Dividing out by the action of the symmetric group $S_n$ on $(\mathbb P^1)^n$ we get the required isomorphism $$f:\operatorname {Hilb}^n(\mathbb P^1)=(\mathbb P^1)^n/S_n=\operatorname {Sym}^n(\mathbb P^1)\stackrel {\cong}{\to} \mathbb P^n$$

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  • $\begingroup$ How does one know that Hilb is just the symmetric power in this case? Usually it isn't, no? $\endgroup$ Jan 19 '17 at 19:37
  • $\begingroup$ @Mariano: No, in general it isn't. A priori one has a Hilbert-Chow morphism $\operatorname {Hilb}^n(\mathbb P^1)\to \operatorname {Sym}^n(\mathbb P^1)$ which is birational, as can be seen by looking at the space of $n$ distinct points. However both the source and the target are smooth and the morphism is bijective (because there is only one fat point of given size on a smooth curve). Hence (by Zariski's Main Theorem) the Hilbert-Chow morphism is an isomorphism. Giving complete proofs would require quite some space.but I just wanted to show how concrete the Hilbert scheme was here. $\endgroup$ Jan 19 '17 at 20:36
  • $\begingroup$ I was curious, because I've never seen a really elementary argument for this. ;-) $\endgroup$ Jan 19 '17 at 21:14
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Here is another, extremely geometric, vision of the Hilbert scheme $\mathcal H=\mathcal H^{[n]}$ of $n$ points in the projective line $\mathbb P^1_{x:y}$, in other words the Hilbert scheme of the subschemes $S\subset \mathbb P^1$ with Hilbert polynomial the constant polynomial $n\in \mathbb Q[T]$.
Like all hypersurfaces of any projective space, each $S=S_a\subset \mathbb P^1_{x:y}$ has an equation, namely $f(a;x,y)= a_0x^n+a_{n-1}x^{n-1}y+\cdots+a_ny^n=0$ and the Hilbert scheme is the hypersurface $$ \mathcal H=V(f(a;x,y)) \subset \mathbb P^n_a\times \mathbb P^1_{x:y} $$ endowed with its projection $$p:\mathcal H\to \mathbb P^n_a:([a_0:a_1:\cdots:a_n],[x:y])\mapsto [a_0:a_1:\cdots:a_n]$$ so that $p^{-1}(a)=S_a\subset \mathbb P^1$, the subscheme with equation $a_0x^n+a_{n-1}x^{n-1}y+\cdots+a_ny^n=0$.
The Hilbert scheme $\mathcal H$ is smooth and connected but its fibres over $\mathbb P^n$ are not: the non-smooth fibres $S_a$ of $p$ correspond to those $a\in \mathbb P^n$ such that the discriminant $$\operatorname {discr} \: (a_0x^n+a_{n-1}x^{n-1}y+\cdots+a_ny^n)\in \mathbb C[a_0,\cdots,a_n]$$ is zero.
This is in line with the fact that $\mathbb P^n$ being simply connected cannot have an étale connected covering of degree two and thus $p:\mathcal H\to \mathbb P^n$ must have a non-empty ramification locus.

Remarks
1) The construction shows that $\mathcal H$ is projective so that all morphisms to $\mathbb A^1_\mathbb C$ are constant, which answers one of Hamed's questions.
2) The connectednes of $\mathcal H$ is an extremely special case of Hartshorne's brilliant Ph.D: he proved that every Hilbert scheme (corresponding to some fixed Hilbert polunomial) is connected
3) The smoothness of $\mathcal H$ is a low-tech calculation using only the implicit function theorem of advanced calculus.
These calculations can easily be generalized to the case of the Hilbert scheme of hypersurfaces of $\mathbb P^N$.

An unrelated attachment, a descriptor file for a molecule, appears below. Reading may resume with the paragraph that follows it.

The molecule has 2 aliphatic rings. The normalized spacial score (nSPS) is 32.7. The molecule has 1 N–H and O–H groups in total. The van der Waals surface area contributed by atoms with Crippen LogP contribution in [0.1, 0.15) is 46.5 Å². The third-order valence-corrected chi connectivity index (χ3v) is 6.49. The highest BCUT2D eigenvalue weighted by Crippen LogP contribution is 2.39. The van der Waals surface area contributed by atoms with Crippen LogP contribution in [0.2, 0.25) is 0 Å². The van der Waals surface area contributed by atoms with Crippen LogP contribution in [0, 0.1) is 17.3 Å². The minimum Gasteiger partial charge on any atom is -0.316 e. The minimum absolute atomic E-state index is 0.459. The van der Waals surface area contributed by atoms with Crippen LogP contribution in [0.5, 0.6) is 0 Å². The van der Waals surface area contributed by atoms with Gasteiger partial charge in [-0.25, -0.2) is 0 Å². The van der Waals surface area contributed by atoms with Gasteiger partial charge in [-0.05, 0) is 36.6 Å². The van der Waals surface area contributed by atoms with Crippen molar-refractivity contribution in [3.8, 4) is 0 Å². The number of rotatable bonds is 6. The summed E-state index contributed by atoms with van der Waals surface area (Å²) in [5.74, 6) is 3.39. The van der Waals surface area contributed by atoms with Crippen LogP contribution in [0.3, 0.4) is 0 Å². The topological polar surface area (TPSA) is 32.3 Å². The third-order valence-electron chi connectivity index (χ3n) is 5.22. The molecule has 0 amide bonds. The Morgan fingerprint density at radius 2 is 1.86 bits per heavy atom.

Unfortunately these calculations cannot be found in the literature (as far as I know), and they could be the theme of another question...

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    $\begingroup$ Hi Georges, three questions: 1) In this example you're not fixing the whole Hilbert polynomial, but only the leading term, so is this moduli space called the Hilbert scheme? 2) Can't smoothness be checked simply by taking the Jacobian of the defining equation after using the Segre embedding? 3) When you talk about the Hilbert scheme of hypersurfaces, do you mean all hypersurfaces? Cheers. $\endgroup$
    – user347489
    Jan 21 '17 at 7:48
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    $\begingroup$ Dear @user347489: 1) But yes, I'm fixing the whole Hilbert polynomial ! Only for subschemes consisting of $n$ points, that polynomial is just the constant $n$, so that it coincides with its leading term. 2) Yes, in principle this should work but I don't know if the computations are manageable. 3) I mean the Hilbert scheme of all hypersurfaces of fixed degree $n$ in some fixed projective space $\mathbb P^N$. These hypersurfaces all have the same Hilbert polynomial (of degree $N-1$) , namely $P(t)=\binom {t+N}{N}-\binom {t+N-n}{N}$ (Hartshorne, page 52, line before last). $\endgroup$ Jan 21 '17 at 8:40
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    $\begingroup$ Great! I assume in that case $$ H=V(f(a,x_0,\dots, x_N))\subset\mathbb{P}^{{N+d\choose N}-1}\times\mathbb{P}^N, $$ and everything else you say works verbatim? Would you mind sketching how would you check smoothness using the implicit function theorem? Thanks! $\endgroup$
    – user347489
    Jan 21 '17 at 9:09
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    $\begingroup$ Dear @user347489, yes you are absolutely right and your notation $d$ for the common degree of the hypersurfaces is better than the $n$ of this thread. As for the proof of smoothness, it is a bit too technical for a comment. I encourage you to ask a new, carefully thought out question about this on our site and hope for the best :-) $\endgroup$ Jan 21 '17 at 9:55